NLCF is an interdenominational church with two congregations: a student congregation (Collegiate) and a community congregation (Generations). Our vision is to invest in spiritual growth, invite others to follow Jesus, and inspire each other to change the world. We carry this out with Sunday worship gatherings, Engage Groups (our version of small groups), men’s and women’s ministries, missions, and more.
We invite you to take a look through our website to find out more about us. If you have any questions, feel free to send us an email.
Mission and Beliefs
The church has always had an important, but touchy, role in the cultures where it has existed. On the one hand, Jesus clearly calls all of us who follow him to be like him, to help people see how much love God has for them, to help them see how meaningful a life he is calling them to lead, and to honestly live that life as well. Put simply, the church shouldn’t just talk about the good news, it should be the good news. That by itself can be tough enough!
But it’s actually more than that. It isn’t just what we do, but how we do it that seems to really matter to God.
To be a people that don’t expect everyone to come to us, but to see that we are a people that are sent to others.
To be a people that are dedicated to the service of others, not just being served ourselves.
To be a people that are more and more convinced that God’s heart for this world is better than anything that humanity has fielded on its own, and a people that are living like that is true.
NLCF exists “to be a catalytic hub of people and churches that transform the world spiritually, relationally, and socially.” That’s what we are striving for and by the grace of God and the power of the gospel, we are making progress.
We are a multi-congregational church of approximately 300 people that reaches out to students at Virginia Tech, Radford, and a growing number of community members in the New River Valley.
In the past 30 plus years, we have planted several churches and sent many more folks out into the mission field all around the world. We love serving in a college town because we believe our role in the kingdom is to measure our success by our sending capacity and not our seating capacity.
We value the ancient roots of our faith. Soon after the resurrection of Jesus Christ, the church began to develop a clearly articulated expression of what Christians believe. Various creeds and confessions emerged. The church struggled as a community to achieve a communal expression of the faith. This ultimately (but not exclusively) culminated in the Apostles’ Creed and the Nicene Creed. We stand together with Christians everywhere across the centuries that have embraced these basic statements of faith. These creeds form the core expression of our faith. At NLCF, these creeds are foundational for how we understand and express the truth of God’s story today.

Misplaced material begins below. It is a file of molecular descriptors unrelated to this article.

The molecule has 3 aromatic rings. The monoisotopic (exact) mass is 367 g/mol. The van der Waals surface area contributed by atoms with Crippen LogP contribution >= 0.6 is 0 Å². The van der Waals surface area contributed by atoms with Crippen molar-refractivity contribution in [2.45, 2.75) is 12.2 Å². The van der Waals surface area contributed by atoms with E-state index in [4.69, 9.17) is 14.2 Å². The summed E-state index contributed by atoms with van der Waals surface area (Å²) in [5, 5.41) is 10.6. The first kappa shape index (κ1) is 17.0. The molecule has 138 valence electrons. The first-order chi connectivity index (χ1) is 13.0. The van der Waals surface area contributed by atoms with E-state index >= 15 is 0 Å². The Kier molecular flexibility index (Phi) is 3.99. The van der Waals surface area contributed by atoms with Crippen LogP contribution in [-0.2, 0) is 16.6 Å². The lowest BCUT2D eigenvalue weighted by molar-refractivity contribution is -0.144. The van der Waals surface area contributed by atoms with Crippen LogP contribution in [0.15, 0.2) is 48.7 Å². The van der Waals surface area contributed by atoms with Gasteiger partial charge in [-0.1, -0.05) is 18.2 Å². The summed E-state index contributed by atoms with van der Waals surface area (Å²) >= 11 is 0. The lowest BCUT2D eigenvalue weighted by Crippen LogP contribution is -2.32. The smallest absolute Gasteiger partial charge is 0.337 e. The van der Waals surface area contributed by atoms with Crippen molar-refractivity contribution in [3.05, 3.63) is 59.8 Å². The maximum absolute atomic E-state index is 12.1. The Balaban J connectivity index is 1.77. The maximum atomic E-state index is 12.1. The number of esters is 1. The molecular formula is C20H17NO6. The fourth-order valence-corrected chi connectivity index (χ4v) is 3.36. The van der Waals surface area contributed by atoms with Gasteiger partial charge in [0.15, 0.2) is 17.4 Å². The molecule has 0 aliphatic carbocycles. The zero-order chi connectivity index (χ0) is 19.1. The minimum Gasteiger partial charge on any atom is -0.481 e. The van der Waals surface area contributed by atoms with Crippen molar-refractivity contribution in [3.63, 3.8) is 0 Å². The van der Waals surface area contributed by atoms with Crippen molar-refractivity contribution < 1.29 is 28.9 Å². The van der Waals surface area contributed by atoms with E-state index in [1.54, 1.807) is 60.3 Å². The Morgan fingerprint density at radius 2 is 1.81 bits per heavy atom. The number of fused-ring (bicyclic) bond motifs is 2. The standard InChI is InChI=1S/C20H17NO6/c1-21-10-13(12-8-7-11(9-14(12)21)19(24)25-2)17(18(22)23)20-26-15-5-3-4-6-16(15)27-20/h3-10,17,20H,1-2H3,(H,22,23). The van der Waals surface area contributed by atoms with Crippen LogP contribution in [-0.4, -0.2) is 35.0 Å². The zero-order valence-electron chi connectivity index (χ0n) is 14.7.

The Apostles’ Creed
I believe in God, the Father almighty,
creator of heaven and earth.
I believe in Jesus Christ, his only Son, our Lord.
He was conceived by the power of the Holy Spirit
and born of the Virgin Mary.
He suffered under Pontius Pilate,
was crucified, died, and was buried.
He descended to the dead.
On the third day he rose again.
He ascended into heaven,
and is seated at the right hand of the Father.
He will come again to judge the living and the dead.
I believe in the Holy Spirit,
the holy catholic Church,
the communion of saints,
the forgiveness of sins,
the resurrection of the body,
and the life everlasting.
The Nicene Creed
We believe in one God, the Father almighty, maker of heaven and earth, of all things visible and invisible.
And in one Lord Jesus Christ, the only Son of God, begotten from the Father before all ages, God from God, Light from Light, true God from true God, begotten, not made; of the same essence as the Father.
Through him all things were made. For us and for our salvation he came down from heaven; he became incarnate by the Holy Spirit and the virgin Mary, and was made human. He was crucified for us under Pontius Pilate; he suffered and was buried. The third day he rose again, according to the Scriptures. He ascended to heaven and is seated at the right hand of the Father. He will come again with glory to judge the living and the dead. His kingdom will never end.
And we believe in the Holy Spirit, the Lord, the giver of life. He proceeds from the Father and the Son, and with the Father and the Son is worshiped and glorified. He spoke through the prophets. We believe in one holy catholic and apostolic church. We affirm one baptism for the forgiveness of sins. We look forward to the resurrection of the dead, and to life in the world to come.